The Baton Rouge lunch counter protests of 1960 were inspired by the Greensboro protests of that same year. A group of Southern University students were expelled from school because of their peaceful protests in support of Greensboro, but their case was overturned on December 11, 1961 with help from the NAACP and President John F. Kennedy.
In February 1960, four Black students engaged in a peaceful protest by sitting and ordering lunch at a whites-only lunch counter in a Woolworth’s store in Greensboro, N.C. The watershed moment of the civil rights movement led to a flurry of support from around the nation as the students were met with violence and insults.
The Southern University group was inspired to desegregate their own local eating spaces in the state of Louisiana. The school’s president warned students that their participation in the protests would lead to their expulsion, but the students prevailed. A series of peaceful protests took place at a Kress department store lunch counter, a Greyhound bus station, and Simon’s Drug Store. In all, sixteen students were forced to leave Southern University.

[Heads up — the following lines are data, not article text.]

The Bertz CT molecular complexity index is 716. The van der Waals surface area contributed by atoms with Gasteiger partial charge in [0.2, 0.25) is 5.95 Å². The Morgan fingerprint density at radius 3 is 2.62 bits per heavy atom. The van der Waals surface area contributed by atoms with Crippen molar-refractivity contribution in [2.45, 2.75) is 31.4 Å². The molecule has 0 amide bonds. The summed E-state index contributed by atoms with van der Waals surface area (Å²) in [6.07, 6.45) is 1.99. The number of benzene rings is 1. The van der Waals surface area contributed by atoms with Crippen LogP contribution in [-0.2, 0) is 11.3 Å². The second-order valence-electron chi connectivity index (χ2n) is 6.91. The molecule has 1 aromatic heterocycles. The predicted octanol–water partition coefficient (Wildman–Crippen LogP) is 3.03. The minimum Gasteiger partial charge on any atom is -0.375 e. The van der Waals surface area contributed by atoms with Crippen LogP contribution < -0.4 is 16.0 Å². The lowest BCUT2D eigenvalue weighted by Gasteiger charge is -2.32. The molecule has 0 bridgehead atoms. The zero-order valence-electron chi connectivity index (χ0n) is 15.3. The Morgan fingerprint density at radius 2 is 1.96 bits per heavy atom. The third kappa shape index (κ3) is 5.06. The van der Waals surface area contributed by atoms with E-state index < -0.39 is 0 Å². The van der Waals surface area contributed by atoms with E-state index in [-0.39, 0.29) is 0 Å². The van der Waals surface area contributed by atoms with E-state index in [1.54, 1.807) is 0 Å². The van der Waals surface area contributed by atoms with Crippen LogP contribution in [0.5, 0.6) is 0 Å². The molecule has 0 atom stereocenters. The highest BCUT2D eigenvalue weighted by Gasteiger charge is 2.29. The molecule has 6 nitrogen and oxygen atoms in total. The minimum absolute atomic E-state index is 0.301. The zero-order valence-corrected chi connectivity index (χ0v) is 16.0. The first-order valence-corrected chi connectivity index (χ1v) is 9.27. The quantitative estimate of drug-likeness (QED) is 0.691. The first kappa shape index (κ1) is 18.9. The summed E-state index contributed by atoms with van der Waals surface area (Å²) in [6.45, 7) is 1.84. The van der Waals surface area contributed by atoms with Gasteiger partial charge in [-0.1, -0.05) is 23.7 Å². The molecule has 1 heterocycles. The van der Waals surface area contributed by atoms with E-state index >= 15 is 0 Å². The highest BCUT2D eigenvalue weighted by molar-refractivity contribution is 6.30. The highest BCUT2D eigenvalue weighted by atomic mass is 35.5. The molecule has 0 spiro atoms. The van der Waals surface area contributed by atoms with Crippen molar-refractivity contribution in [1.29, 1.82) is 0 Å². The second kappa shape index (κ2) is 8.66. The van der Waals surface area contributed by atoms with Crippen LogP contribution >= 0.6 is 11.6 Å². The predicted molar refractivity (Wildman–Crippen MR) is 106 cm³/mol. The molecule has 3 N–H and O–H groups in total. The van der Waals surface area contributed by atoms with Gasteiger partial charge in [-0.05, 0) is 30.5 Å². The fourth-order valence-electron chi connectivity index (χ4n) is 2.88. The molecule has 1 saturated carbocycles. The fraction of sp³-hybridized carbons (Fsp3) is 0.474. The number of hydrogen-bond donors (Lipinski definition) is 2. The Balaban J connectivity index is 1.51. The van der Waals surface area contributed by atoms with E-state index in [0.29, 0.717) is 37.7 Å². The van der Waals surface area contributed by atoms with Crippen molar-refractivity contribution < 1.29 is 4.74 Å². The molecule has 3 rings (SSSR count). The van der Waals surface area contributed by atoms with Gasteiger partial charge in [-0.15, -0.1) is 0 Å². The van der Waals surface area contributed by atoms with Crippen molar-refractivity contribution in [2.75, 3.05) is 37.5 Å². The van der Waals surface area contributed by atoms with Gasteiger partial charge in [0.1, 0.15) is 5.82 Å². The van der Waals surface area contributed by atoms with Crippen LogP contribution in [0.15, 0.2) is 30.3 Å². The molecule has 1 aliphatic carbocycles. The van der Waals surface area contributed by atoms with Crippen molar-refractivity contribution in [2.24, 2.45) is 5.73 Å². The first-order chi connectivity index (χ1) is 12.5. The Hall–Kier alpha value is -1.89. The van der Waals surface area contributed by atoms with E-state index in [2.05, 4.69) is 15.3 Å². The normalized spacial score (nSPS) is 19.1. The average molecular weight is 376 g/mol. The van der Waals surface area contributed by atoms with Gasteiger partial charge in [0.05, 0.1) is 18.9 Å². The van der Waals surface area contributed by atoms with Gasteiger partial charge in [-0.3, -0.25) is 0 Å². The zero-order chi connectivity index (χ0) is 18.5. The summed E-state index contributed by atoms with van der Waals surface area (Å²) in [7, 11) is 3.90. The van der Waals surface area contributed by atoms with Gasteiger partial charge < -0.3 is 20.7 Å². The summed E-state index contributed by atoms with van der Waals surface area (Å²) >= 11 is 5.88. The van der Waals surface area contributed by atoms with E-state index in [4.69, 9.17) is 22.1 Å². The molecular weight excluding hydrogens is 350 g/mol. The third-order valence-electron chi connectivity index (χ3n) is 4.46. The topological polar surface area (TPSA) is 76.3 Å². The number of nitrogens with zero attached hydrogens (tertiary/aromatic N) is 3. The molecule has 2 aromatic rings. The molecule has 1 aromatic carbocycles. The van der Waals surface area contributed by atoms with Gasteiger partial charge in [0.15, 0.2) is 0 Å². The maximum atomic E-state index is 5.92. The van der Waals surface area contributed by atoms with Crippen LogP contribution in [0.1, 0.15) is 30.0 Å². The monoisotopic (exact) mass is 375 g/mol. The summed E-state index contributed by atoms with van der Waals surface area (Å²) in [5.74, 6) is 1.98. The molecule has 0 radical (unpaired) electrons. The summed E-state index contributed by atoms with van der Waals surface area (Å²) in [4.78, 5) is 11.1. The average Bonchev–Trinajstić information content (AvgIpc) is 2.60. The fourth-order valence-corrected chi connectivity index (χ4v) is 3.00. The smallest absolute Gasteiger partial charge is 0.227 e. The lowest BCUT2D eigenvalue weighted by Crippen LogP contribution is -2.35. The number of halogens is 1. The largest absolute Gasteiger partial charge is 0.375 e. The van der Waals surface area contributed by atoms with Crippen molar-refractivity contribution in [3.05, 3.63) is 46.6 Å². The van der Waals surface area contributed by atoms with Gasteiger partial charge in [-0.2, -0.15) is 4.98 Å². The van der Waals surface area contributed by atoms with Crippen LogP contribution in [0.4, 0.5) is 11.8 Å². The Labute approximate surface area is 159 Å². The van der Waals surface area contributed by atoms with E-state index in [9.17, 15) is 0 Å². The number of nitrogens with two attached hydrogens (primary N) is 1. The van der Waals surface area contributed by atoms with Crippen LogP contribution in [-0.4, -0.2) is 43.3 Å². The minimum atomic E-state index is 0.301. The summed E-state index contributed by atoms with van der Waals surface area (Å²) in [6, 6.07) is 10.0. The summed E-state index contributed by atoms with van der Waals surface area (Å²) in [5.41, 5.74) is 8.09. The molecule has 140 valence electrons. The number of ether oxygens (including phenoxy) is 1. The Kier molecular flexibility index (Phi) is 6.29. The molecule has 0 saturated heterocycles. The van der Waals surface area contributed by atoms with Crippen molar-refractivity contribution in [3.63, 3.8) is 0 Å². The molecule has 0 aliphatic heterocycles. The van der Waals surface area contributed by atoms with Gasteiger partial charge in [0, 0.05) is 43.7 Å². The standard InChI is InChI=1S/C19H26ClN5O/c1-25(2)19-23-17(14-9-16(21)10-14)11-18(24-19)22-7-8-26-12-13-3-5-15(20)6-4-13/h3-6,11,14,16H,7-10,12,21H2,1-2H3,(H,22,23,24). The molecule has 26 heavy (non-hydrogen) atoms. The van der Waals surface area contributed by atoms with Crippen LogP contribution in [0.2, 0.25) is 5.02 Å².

The NAACP’s legal department took up the case. Headed by future Supreme Court Justice Thurgood Marshall, the case made its way to the Supreme Court. With Marshall arguing on behalf of the students in the Garner v. Louisiana case, it was unanimously decided by the justices that the students should not have been expelled for their protests. President Kennedy’s administration supported the group by filing a legal brief on their behalf.
In 2013, Southern University awarded seven honorary degrees to students expelled over the protests.
PHOTO: Jackson State
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Little Known Black History Fact: Baton Rouge Lunch Counter Protests was originally published on blackamericaweb.com